Recently, my idea of adventure has shifted. The spike of adrenaline usually reserved for climbing or mountain running, I now experience when shopping for groceries at the local Safeway.

Reflecting back on my own more fond memories of adventure – less daunting in reality than my imagined definitions above – I can underline specific ideas that have always guided me along my journeys.

The first, matter of perspective. Theologian Desmond Tutu said “there is only one way to eat an elephant: a bite at a time. Or as Mark Twain said – In a metaphor where no elephants were harmed – “One may walk over the highest mountain one step at a time.”

When climbing a mountain, I will often give myself “mini goals”. First climbing to the boulder 100 meters ahead, then the spruce tree another 100 meters after that, then the ridge 100 meters beyond the spruce. Smaller goals keep you moving forwards. Fixating on the mountain top can sometimes be paralyzing.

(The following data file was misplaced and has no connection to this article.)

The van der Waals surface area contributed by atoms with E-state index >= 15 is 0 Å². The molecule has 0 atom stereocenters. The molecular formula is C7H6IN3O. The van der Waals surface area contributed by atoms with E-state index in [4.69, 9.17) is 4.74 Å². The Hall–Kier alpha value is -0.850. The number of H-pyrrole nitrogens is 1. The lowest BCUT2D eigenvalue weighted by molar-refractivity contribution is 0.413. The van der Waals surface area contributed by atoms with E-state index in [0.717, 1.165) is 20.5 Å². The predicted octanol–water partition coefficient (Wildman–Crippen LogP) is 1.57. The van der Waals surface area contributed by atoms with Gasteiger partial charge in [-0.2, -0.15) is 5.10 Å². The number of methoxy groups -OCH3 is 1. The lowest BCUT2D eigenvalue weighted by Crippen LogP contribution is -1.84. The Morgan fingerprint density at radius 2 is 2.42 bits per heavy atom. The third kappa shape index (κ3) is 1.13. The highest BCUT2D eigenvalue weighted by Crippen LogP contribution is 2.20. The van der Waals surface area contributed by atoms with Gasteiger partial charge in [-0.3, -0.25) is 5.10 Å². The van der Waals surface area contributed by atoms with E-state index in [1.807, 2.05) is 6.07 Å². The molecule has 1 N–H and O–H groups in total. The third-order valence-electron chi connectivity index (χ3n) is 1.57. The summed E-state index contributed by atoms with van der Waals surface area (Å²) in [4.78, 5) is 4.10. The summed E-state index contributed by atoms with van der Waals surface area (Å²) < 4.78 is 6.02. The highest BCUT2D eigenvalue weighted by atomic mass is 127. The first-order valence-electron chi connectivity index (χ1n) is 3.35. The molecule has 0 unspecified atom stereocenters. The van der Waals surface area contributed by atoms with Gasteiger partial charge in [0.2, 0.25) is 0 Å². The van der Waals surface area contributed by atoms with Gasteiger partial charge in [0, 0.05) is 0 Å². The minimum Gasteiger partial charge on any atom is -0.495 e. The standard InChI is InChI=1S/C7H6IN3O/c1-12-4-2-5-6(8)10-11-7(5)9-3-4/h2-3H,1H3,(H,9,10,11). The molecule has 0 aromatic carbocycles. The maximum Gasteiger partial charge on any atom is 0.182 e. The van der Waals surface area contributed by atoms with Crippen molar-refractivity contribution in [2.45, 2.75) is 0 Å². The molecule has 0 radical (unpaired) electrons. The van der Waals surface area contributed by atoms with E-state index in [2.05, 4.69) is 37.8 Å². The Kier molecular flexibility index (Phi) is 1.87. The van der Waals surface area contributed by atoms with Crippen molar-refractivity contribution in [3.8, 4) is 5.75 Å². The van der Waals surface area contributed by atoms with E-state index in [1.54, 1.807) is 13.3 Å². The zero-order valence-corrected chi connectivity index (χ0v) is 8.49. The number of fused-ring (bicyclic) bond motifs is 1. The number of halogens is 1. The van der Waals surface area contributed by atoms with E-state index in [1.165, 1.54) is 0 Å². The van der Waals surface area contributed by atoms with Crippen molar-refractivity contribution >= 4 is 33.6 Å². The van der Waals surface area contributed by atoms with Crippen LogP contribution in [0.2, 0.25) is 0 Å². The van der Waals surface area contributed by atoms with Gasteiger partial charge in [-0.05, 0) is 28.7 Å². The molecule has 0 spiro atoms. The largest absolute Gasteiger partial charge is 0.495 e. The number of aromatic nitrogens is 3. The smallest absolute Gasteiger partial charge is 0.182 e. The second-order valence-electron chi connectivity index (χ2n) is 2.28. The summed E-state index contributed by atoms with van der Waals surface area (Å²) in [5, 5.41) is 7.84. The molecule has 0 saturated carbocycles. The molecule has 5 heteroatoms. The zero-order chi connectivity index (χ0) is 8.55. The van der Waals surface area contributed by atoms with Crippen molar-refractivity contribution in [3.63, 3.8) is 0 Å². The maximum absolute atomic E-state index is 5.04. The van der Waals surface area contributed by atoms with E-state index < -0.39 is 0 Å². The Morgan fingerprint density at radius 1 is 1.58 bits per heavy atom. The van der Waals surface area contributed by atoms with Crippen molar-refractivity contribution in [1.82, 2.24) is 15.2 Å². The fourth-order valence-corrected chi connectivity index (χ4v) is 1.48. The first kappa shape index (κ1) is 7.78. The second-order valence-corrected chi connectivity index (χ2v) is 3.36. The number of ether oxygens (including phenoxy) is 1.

Example Covid-19 Translation – Today my mountain is surviving lockdown. Instead of focusing on an unknown date where the lockdown might be lifted in the future though, I’m focusing on the present. Hyper focussed on the macro instead of the micro. How I make today the greatest possible day?

The second, overcoming adversity. Adversity is ever present – or at best recurring – during any adventure. Mountain climber Ed Viesturs wrote “The trick is to find a way of converting adversity into something positive, a challenge to look forward to.”

A detour adding miles to a lengthy trek doesn’t have to be discouraging. Many detours have facilitated brand new opportunities to enjoy the sight of a lush meadow full of wildflowers or wildlife sightings that I otherwise would have been certain to miss.

Example Covid-19 Translation – In search of new creative outlets I’ve reignited my passion for music and guitar playing. Intentionally diving into the outlets available to me instead of focusing on the creative outlets currently out of reach.